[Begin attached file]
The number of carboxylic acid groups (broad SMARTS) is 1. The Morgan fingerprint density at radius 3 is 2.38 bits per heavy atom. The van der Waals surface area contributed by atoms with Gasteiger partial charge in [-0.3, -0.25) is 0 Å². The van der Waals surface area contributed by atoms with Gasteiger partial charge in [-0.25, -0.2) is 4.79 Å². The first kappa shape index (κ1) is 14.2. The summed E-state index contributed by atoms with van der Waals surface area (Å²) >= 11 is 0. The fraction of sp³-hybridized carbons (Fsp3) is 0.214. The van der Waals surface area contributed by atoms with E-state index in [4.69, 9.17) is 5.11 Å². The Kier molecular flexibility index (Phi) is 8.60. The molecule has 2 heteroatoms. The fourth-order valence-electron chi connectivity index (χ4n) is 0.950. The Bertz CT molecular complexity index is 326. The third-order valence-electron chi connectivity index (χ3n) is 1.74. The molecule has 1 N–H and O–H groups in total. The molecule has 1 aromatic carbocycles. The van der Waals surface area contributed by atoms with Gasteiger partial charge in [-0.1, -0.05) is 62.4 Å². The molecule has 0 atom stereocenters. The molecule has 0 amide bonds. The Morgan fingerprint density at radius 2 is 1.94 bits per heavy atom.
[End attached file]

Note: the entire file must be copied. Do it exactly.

The number of carboxylic acid groups (broad SMARTS) is 1. The Morgan fingerprint density at radius 3 is 2.38 bits per heavy atom. The van der Waals surface area contributed by atoms with Gasteiger partial charge in [-0.3, -0.25) is 0 Å². The van der Waals surface area contributed by atoms with Gasteiger partial charge in [-0.25, -0.2) is 4.79 Å². The first kappa shape index (κ1) is 14.2. The summed E-state index contributed by atoms with van der Waals surface area (Å²) >= 11 is 0. The fraction of sp³-hybridized carbons (Fsp3) is 0.214. The van der Waals surface area contributed by atoms with E-state index in [4.69, 9.17) is 5.11 Å². The Kier molecular flexibility index (Phi) is 8.60. The molecule has 2 heteroatoms. The fourth-order valence-electron chi connectivity index (χ4n) is 0.950. The Bertz CT molecular complexity index is 326. The third-order valence-electron chi connectivity index (χ3n) is 1.74. The molecule has 1 N–H and O–H groups in total. The molecule has 1 aromatic carbocycles. The van der Waals surface area contributed by atoms with Gasteiger partial charge in [-0.1, -0.05) is 62.4 Å². The molecule has 0 atom stereocenters. The molecule has 0 amide bonds. The Morgan fingerprint density at radius 2 is 1.94 bits per heavy atom.